Lauren: Thank you so much, Le’Nise, so happy to be here.

Catherine: Thank you, so excited.

Le’Nise: So can you both start off by telling me the story of your first period? 

Catherine: Yes, this is Catherine. I will tell my story first because I got my period first, which, I was very upset because I thought as twins we were supposed to do everything together. 

And I think I got my period almost like 6 to 12 months before Lauren did. And I remember it very vividly. We were, so we grew up outside of Washington, D.C. and Maryland. And every summer, our extended family had a beach condo in Ocean City, Maryland, which is on the eastern seaboard.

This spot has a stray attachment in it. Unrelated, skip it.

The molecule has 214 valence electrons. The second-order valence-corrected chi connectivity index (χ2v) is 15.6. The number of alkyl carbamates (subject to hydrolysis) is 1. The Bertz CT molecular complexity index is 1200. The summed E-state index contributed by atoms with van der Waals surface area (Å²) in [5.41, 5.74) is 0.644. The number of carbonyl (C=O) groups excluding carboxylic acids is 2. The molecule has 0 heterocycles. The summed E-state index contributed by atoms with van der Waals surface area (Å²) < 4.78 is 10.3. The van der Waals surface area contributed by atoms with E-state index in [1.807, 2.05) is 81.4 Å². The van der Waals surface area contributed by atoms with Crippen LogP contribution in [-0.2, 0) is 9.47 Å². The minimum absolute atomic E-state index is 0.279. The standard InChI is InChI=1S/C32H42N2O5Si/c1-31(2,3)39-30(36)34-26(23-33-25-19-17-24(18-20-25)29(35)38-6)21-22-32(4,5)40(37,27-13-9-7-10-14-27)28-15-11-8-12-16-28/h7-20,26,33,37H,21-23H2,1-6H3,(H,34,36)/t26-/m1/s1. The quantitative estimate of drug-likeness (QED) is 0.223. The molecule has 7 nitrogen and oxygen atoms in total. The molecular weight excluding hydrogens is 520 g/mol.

So we were at the beach, of course, so we were at that condo. And I still remember there were two bathrooms in that condo and the bathroom where I discovered I had my period. It had all these like orange and brown daisy wallpaper that I feel like that’s like stuck in my mind. But anyways, so I was like I started my period and I was like, oh no. And I remember I told my mom and she was like, so excited, at least that’s the impression I got. Like, maybe she was like, oh my gosh, what’s going on? But I remember it was when this is gonna age us for sure, but it was like a couple years after Frappuccinos came out in Starbucks and there were no Starbucks in Ocean City at the time. But my mom had found like a recipe to make Frappuccinos at home. So I remember she made, like, took out the blender at the beach condo and like made Frappuccinos. And we all, like, cheered to my womanhood. I was mortified and I was just like, I don’t want this. And I think eventually, like within those first couple of months of having my period, I think I asked my mom for a hysterectomy. Like, I don’t really know what it was. I just thought it was like it meant you didn’t have to bleed every month. So my mom was like, “but you’re going to want to have babies and all the things” and I was like, “Not worth it, don’t want this, get it out my body.” And I was just like, not. And I had I remembered, like, you know, with reading like articles like reading teen magazines and stuff and books like women were or young girls were so excited to get their periods and I was like, I can’t really I don’t I don’t want this at all. And I know, like, Lar, you can talk about it, but I know you were like, equally mortified for me.